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JudyBee
06-10-2006, 02:38 PM
An art dealer told me yesterday, "Pastels aren't worth anything unless they are sprayed." While I know each artist has a preference about whether to use spray fixative or not to use the spray, what about the art buying/dealing world? Is this a common sentiment or is it just this one dealer who doesn't particularly like pastels?

Bringer
06-10-2006, 03:11 PM
Hi,

Let me answer with another question.
How many art dealers now about painting techniques ?
Or even about Art History ?
Maybe a thin layer of fixative (not enough to change the appearence), will add an extra protection. But it won't save the pastel from getting smudge.
And if that dealer is soooo worried, ask him/her if he uses museum quality glass on the works on display. I could bet he/she doesn't.
Am I being mean ? Yes I am :-)

Regards,

José

Donna A
06-11-2006, 02:25 PM
An art dealer told me yesterday, "Pastels aren't worth anything unless they are sprayed." While I know each artist has a preference about whether to use spray fixative or not to use the spray, what about the art buying/dealing world? Is this a common sentiment or is it just this one dealer who doesn't particularly like pastels?

Hi, Judy! Well, "not worth anything" seems like an ever so silly comment! Nothing I can endow with all that much seriousness---or respect.

The comments about fixing pastel paintings which I CAN respect tremendously are those by Ross Merrill, Head Curator of the National Gallery of Art in Washington, DC, USA. And his comments are based on RESEARCH----IN DEPTH! Here is the link to considerable information plus illustrations from the Writings section of my web site.

http://www.aldridgestudios.com/610-Fixative.html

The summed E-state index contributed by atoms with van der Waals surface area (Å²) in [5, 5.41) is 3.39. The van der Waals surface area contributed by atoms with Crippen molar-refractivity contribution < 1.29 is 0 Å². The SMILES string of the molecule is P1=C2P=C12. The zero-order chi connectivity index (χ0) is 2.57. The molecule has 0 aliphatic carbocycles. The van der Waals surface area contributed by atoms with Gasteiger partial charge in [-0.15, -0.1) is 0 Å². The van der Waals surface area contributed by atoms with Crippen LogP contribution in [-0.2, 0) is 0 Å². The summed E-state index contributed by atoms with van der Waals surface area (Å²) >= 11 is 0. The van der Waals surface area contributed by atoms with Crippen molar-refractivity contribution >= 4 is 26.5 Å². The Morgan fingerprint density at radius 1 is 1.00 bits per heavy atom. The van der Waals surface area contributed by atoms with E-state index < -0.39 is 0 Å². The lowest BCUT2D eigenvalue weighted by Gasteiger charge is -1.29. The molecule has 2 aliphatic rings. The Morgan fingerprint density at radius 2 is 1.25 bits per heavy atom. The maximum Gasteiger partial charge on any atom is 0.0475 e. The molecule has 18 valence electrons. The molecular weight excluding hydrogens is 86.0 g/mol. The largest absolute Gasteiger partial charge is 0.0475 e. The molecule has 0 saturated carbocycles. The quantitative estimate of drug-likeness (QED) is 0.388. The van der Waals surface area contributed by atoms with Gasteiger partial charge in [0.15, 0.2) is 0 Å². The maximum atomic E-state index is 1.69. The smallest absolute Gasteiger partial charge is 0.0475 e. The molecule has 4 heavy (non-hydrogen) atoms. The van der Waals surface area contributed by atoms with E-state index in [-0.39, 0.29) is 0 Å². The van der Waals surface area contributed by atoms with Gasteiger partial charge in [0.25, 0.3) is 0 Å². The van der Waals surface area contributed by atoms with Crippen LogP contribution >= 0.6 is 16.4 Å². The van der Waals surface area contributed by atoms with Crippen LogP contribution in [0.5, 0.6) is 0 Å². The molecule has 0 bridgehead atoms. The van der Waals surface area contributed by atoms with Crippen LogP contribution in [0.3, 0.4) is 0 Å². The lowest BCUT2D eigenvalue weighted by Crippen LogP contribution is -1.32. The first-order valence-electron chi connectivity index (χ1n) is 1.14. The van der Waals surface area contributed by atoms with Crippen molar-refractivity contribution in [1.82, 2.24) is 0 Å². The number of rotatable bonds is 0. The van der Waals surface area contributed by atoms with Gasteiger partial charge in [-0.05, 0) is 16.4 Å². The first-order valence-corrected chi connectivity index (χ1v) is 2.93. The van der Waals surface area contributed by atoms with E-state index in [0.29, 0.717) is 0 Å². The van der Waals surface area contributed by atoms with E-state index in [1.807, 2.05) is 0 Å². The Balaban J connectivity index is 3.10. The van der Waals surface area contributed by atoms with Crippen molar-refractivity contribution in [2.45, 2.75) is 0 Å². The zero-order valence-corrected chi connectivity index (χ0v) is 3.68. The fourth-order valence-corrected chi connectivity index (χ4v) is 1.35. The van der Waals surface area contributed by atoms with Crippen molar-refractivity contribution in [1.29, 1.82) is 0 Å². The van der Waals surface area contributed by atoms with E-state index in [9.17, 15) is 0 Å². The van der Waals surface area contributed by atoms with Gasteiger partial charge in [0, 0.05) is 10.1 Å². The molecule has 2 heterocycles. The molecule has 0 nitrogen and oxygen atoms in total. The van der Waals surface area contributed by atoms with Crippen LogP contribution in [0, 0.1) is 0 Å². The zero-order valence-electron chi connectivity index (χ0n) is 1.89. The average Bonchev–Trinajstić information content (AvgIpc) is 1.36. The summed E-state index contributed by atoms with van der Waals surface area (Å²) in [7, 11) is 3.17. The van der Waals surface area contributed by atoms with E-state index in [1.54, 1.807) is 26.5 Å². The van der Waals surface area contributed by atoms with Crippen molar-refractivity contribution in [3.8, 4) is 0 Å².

I understand that Ross Merrill spoke at an International Assoc. of Pastel Societies two years earlier----and did not include some of the information he did at this later presentation there, which I attended.

Ross Merrill made me a confirmed believer in fixing my pastel paintings. Most of the complaints from artists is that the spray darkens their paintings. duh. Yeah----if ya don't apply it correctly! There are illustrations and proceedures suggested at the Fixative url which might be of use.

One of the gallery owners who has handled a lot of my pastel paintings has called me every year or so to ask again, "Now tell me again, Donna, what it is you do that keeps your pastels from clouding the glass or ruining the mat or liner? I have to talk to one of the pastels artists we are working with now who...." She, like soooo many other galleries just do not like taking a chance with pastels. Denyse had to have so many pastel paintings reframed----or just give up and send all the pieces back to the artist, often out of town.

Saying a pastel is "worthless w/o fixing..." ho hum. But it is true that many galleries have had some repeated negative experiences with pastels, that they do not have with oils, acrylics or watercolors.

OF COURSE fixing does not keep the surface from smudging if something rubs against it. more duh. Therefore the glass. BUT the fixative, applied correctly and sufficiently, will hold the pigment in place quite respectfully when the piece is being moved around---and sometimes jostled unavoidably.